John Rhys Williams (1925 – 2017)

John Rhys Williams was born in Wales in 1925. He was educated at Pentre Secondary School from 1936 to 1942 after which he was admitted to the University of Bristol and graduated with a BSc first class honours in 1945. This allowed him to proceed for postgraduate studies at Pembroke College, University of Cambridge and the Imperial College of Science, University of London. His other academic qualifications were a MSc and a PhD awarded in 1957 and 1972, respectively, by the University of Bristol.

In 1947 he was recruited as an entomologist by the British Colonial Agricultural Service and was posted to the Mauritius Department of Agriculture where he spent 10 years. Among his achievements there was the biological control of the introduced weed Cordia macrostachya (l’herbe condé, black sage). In 1957 he joined the

Mauritius Sugar Industry Research Institute (MSIRI) which had been created four years earlier. He was appointed Head of the Entomology Division until 1978 when he was promoted to Principal Scientific Officer, then Assistant Director in 1980 and Deputy Director in 1984. He retired in 1985 but continued to serve the MSIRI as a consultant and later on a voluntary basis. He left the MSIRI on 30 June 2007 after serving the Institute for 50 years.

His main research activities focused on nematodes associated with sugar cane, the biology of Hemiptera and Lepidoptera attacking sugar cane, parasites of insects and biological control of sugar cane pests. He was also interested in the insect fauna of the Mascarenes, assembling a collection of some 8 000 specimens representing about 500 identified species – many unidentified species were kept pending further study. His research was published in prestigious scientific journals for entomology, nematology and agriculture. His activities covered also crops associated with sugar cane in Mauritius, such as potato, tomato, maize, ground nut and other species for which mandate for research had been entrusted to the MSIRI.

On the basis of the quality and originality of his research work, he was awarded the prestigious Doctor of Science (DSc) degree by the University of Bristol in 1979.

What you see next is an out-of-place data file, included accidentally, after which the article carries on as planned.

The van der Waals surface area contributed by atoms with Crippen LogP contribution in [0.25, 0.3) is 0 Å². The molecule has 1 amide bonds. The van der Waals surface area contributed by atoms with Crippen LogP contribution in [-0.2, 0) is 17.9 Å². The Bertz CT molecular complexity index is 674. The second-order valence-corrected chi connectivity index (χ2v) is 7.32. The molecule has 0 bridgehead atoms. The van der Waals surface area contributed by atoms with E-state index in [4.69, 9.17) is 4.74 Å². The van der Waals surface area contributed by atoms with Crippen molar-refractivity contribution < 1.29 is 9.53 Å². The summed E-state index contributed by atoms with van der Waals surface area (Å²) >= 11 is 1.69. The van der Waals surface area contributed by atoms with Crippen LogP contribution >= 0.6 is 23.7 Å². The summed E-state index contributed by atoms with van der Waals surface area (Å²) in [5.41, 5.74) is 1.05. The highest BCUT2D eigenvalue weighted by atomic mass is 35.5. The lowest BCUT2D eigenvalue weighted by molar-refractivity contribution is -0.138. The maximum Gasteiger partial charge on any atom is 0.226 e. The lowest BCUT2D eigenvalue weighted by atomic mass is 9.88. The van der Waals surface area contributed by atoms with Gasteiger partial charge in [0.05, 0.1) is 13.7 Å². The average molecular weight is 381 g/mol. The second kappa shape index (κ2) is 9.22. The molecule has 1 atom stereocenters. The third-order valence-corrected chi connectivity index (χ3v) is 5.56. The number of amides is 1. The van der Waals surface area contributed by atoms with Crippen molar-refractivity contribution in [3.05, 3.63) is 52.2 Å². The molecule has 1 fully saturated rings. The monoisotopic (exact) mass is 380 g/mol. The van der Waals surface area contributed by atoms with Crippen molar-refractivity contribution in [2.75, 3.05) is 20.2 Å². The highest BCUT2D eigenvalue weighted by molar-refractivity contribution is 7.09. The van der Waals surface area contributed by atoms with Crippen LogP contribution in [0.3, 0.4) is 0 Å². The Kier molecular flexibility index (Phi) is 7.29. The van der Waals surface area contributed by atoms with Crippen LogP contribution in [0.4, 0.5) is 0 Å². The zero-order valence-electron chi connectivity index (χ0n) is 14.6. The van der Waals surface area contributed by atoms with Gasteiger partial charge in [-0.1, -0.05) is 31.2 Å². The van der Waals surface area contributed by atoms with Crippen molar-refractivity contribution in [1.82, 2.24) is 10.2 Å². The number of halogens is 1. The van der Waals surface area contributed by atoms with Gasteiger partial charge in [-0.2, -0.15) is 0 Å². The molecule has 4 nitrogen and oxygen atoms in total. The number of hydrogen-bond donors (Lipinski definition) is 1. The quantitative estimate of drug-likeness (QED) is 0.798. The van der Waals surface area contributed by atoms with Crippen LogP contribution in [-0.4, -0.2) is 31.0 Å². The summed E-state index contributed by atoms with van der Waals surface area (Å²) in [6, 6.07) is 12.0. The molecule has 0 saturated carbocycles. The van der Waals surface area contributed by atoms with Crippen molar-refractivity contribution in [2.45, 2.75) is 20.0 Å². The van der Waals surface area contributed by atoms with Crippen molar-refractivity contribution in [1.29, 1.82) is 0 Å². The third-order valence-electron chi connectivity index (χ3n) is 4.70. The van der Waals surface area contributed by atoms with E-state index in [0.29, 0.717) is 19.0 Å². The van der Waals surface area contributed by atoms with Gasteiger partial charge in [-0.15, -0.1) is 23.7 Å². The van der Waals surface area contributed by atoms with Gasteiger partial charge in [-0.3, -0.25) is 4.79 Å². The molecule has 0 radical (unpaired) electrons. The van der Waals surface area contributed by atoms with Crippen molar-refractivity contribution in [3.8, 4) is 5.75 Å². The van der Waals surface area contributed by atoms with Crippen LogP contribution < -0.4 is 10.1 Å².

Dr Williams was the Editor and contributor of various chapters of the book ‘Pests of Sugar Cane’ published by Elsevier, Amsterdam in 1969. The book being still considered as the major reference for sugar cane entomology. He was the Editor of the XI Congress of the International Society of Sugar Cane Technologists (ISSCT) held in Mauritius in 1962. He published many papers at ISSCT Congresses in 1962, 1971, 1980 and 2013. He was the Chair for many years of the ISSCT Standing Committee of Entomologists and Chairman of the ISSCT Entomology Section for the XVIII Congress in Cuba in 1983.

Dr Williams lectured at the then Mauritius Agricultural College, forerunner of the University of Mauritius, and he was a member of the Senate of the University from 1980 to1984. He was the external examiner for several doctorate theses for foreign universities. He visited many sugar-producing countries acting as a consultant to research institutions as well as sugar cane companies. Many of his foreign trips were devoted to the collection of beneficial insects for Mauritius.

In 1976-1977 the Mauritian sugar cane industry was severely affected by the soft scale insect, Pulvinaria iceryi. It was the most damaging pest infestation for decades and widespread infestations had only been recorded in 1862-1864. Little was known about it, especially by the canegrowers. The degree of infestation was so

severe and widespread and the damage to sugar cane fields considerable that some growers wanted to resort to large-scale insecticide treatments to control the pest. The MSIRI with John Williams as Chief Entomologist and Robert Antoine as Director opposed this approach and emphasised the importance of biological control. Dr Williams identified five species of primary hymenopterous parasites, four species of secondary hymenopterous parasites or hyperparasites, and eight species of predators of the soft scale. As the infestation became more and more severe and the damage more and more significant, so grew the population of the parasites and predators to the point that, as predicted by Dr Williams, the pest was brought under control – by early 1978 it was practically absent from the island. The MSIRI had been under considerable pressure from those promoting insecticide treatment but held firm on its stand concerning biological control and it was proved right. When Dr Williams retired in 1985, the Director of MSIRI praised him for the cool-headed way he had tackled the pulvinaria problem stating that he chose to swim against the current in the middle of the storm although it was easier and without personal risks to give way. This sentence summarises the man who John Williams was.

In 1950 he married Alix Chevreau de Montléhu and they had two daughters Eileen and Katherine. Among his various hobbies were golf, dance, walking, foreign trips, classical music, cinema and bridge. He was passionate about history, especially that of the Second World War. He was also interested in the history of Wales, in the origin of life, in science fiction and, towards the end of his life, in sudoku. Dr Williams passed away peaceful on 30 September 2017 at the age of 92.

On behalf of the ISSCT Executive Committee and Council, the Secretariat conveyed expressions of sympathy to Eileen and Katherine and their families.

A tribute to Dr. Williams published on 3 December 2017 in the weekly Weekend in Mauritius may be accessed at: williams-1925-2017-celui-qui-sauva-lindustrie-sucriere-du-desastre

Jean Claude Autrey